So this can be a very beneficial structure in the sense that you will be insulating yourself from a fair amount of obligation by being able to transfer cash from the operating business to the holding company via tax-free dividends. And, as a result, the running business is not exposed if a lawsuit is launched against it, which is favorable from a liability standpoint.
However, this creates some tax difficulties. Individuals are eligible for the Lifetime Capital Gains Exemption.
A holding corporation is not included in the definition of an individual.
There are ways for holding companies to take advantage of for somebody who has an operating company holding company structure to take advantage of the lifetime capital gains exemption, but the tests there are more nuanced, they’re a little bit more complex, and they’re harder to satisfy.
4) Inserting a Family Trust
If you want to take advantage of that exemption, one option is to set up what is known as a Family Trust.
Rather than the holding company owning the shares, the operating business would have a family trust own the shares in that operational company.
Beneficiaries might include you, a holding business, or other persons who would receive dividends from the family trust. That can be a method to take advantage of the lifetime capital gains exemption, avoid the holding company issue, and shield oneself from liability.
So, if you’re wondering if it’ll be beneficial for you to take advantage of that exemption, a family trust is a great option. Not all businesses are destined to be sold; certain firms, such as professional corporations or corporations or companies that are too closely linked with the owner-operator himself, are extremely difficult to sell. As a result, this will not be applicable to every single business owner. Of course, many enterprises simply do not reach the point where they can be sold.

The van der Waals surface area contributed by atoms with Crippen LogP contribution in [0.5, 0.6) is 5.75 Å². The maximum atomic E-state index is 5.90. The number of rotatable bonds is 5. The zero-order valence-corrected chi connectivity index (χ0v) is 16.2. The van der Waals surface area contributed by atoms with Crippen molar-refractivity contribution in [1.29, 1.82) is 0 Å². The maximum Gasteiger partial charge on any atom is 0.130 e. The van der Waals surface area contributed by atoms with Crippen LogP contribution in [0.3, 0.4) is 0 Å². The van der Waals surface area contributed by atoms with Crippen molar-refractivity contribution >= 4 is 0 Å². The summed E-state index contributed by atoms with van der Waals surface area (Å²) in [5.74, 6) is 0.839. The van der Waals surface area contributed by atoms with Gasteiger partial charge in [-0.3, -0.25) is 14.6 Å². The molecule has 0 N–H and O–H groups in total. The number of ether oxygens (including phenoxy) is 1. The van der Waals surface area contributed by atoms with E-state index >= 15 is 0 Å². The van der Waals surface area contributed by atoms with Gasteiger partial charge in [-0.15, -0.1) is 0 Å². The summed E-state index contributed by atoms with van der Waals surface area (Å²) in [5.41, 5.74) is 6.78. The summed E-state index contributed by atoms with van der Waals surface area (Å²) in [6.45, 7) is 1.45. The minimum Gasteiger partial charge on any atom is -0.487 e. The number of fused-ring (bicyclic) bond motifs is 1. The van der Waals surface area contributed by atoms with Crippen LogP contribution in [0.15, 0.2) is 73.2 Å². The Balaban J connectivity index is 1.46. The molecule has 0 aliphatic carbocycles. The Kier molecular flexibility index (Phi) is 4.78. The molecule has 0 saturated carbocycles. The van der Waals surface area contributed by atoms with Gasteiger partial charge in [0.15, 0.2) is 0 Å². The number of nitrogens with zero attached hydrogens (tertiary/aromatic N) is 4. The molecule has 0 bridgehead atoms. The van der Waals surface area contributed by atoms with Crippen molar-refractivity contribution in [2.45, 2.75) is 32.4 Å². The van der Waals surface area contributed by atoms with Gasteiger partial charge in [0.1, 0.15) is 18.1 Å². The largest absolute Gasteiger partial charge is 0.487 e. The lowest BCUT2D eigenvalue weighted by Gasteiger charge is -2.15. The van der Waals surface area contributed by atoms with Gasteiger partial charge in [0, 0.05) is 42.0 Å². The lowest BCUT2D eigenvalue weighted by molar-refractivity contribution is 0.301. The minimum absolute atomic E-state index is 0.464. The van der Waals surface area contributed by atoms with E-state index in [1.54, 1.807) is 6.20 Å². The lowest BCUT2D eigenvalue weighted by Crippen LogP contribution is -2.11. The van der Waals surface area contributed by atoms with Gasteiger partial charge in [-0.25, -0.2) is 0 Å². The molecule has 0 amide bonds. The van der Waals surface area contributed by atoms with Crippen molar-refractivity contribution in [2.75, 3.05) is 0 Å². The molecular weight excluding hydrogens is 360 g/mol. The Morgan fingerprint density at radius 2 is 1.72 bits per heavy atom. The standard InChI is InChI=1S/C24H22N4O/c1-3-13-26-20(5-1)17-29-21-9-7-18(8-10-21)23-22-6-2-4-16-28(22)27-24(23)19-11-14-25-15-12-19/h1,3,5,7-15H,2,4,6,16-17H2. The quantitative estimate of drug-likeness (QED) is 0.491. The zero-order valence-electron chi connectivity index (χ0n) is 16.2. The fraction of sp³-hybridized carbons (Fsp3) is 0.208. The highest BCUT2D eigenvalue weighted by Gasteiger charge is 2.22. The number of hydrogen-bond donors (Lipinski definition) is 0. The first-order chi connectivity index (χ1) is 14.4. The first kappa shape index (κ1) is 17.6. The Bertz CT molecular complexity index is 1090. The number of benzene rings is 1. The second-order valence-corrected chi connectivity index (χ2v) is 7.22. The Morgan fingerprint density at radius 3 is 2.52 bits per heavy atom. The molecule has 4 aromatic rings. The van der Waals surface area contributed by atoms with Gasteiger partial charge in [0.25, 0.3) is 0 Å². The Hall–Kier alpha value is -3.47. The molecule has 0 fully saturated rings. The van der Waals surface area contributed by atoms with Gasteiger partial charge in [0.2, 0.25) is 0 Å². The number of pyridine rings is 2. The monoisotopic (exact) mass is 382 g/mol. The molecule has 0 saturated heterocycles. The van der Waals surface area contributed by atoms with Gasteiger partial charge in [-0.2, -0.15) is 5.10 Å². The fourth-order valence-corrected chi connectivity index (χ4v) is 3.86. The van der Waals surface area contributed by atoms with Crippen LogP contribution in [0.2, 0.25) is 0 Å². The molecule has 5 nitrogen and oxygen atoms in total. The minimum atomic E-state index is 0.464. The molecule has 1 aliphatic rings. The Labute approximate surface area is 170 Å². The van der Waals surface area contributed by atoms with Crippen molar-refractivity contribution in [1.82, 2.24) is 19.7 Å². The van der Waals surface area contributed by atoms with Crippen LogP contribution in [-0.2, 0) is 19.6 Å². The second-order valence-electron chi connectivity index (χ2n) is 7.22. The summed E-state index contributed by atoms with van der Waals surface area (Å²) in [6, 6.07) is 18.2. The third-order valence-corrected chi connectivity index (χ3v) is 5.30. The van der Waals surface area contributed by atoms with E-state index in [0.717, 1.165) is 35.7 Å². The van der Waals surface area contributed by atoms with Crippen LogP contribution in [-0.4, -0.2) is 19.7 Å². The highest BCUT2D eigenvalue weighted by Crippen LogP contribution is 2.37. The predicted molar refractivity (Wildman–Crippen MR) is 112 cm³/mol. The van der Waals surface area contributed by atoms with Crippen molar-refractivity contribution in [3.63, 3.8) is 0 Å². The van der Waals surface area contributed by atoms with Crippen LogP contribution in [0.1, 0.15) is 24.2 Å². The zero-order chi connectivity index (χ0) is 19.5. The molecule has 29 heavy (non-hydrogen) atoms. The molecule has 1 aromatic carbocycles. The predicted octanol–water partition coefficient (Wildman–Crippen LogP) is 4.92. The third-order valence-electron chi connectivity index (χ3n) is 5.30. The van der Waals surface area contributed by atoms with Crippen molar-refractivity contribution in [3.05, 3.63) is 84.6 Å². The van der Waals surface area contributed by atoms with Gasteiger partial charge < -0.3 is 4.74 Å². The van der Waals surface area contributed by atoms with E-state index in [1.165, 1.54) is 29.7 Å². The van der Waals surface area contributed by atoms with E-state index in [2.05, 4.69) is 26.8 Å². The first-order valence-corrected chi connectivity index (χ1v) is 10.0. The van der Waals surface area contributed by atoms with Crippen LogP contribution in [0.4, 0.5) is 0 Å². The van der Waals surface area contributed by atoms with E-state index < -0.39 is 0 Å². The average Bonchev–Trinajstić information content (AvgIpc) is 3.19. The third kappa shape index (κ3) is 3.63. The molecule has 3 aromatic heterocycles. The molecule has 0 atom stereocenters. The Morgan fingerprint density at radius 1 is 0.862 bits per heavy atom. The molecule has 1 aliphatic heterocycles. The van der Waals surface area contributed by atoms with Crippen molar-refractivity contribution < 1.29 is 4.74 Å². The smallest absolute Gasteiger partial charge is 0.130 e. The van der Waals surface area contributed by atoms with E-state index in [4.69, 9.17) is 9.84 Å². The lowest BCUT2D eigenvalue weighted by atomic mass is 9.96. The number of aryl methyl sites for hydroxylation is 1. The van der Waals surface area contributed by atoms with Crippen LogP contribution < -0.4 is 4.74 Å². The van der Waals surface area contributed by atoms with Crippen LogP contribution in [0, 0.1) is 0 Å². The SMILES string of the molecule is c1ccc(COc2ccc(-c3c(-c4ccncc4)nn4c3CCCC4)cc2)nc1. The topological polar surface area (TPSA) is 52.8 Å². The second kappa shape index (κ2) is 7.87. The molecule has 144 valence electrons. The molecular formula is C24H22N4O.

Other pieces about the family trust that you’re gonna want to be aware of are that a family trust will also enable you to control the flow of distributions outside of the company. So once the family trust subscribes for shares in the operating company, then the distributions can be made to the different beneficiaries, generally per the trustees’ discretion. So that means that there’s more control, there’s more flexibility over how that occurs.
There are also some opportunities for income splitting, so income splitting in Canada has largely been dispensed with, by virtue of the TOSI, or tax on split income rules that came into effect in 2017. However, there are certain limited opportunities through what’s called the prescribed rate loan strategy, something that to explore in more depth in another video. But in any case, so the final item and perhaps the most exciting item of that a family trust will offer is the multiplication of the lifetime gains capital gains exemption. So if you have beneficiaries who qualify and are against certain important qualifications that need to be met, those beneficiaries can actually shelter the proceeds of the sale of your company. And each beneficiary can make use of his or her lifetime capital gains exemption, so you can potentially multiply instead of having $850,000 of exemption, you could multiply that by a factor of four, perhaps even more.
So, when it comes to selling your firm, they are some of the factors you’ll want to think about at a high level in terms of taxation and responsibility. For most company owners, selling a business is a highly complicated item format. And it’s something you’ll want to surround yourself with good counsel for.
So I encourage you to start thinking early, to reach out to do your research, and to surround yourself with good people who can help you get across the finish line. Hope you have a great day and feel free to reach out at 604 283 8622 or send an email to firstname.lastname@example.org.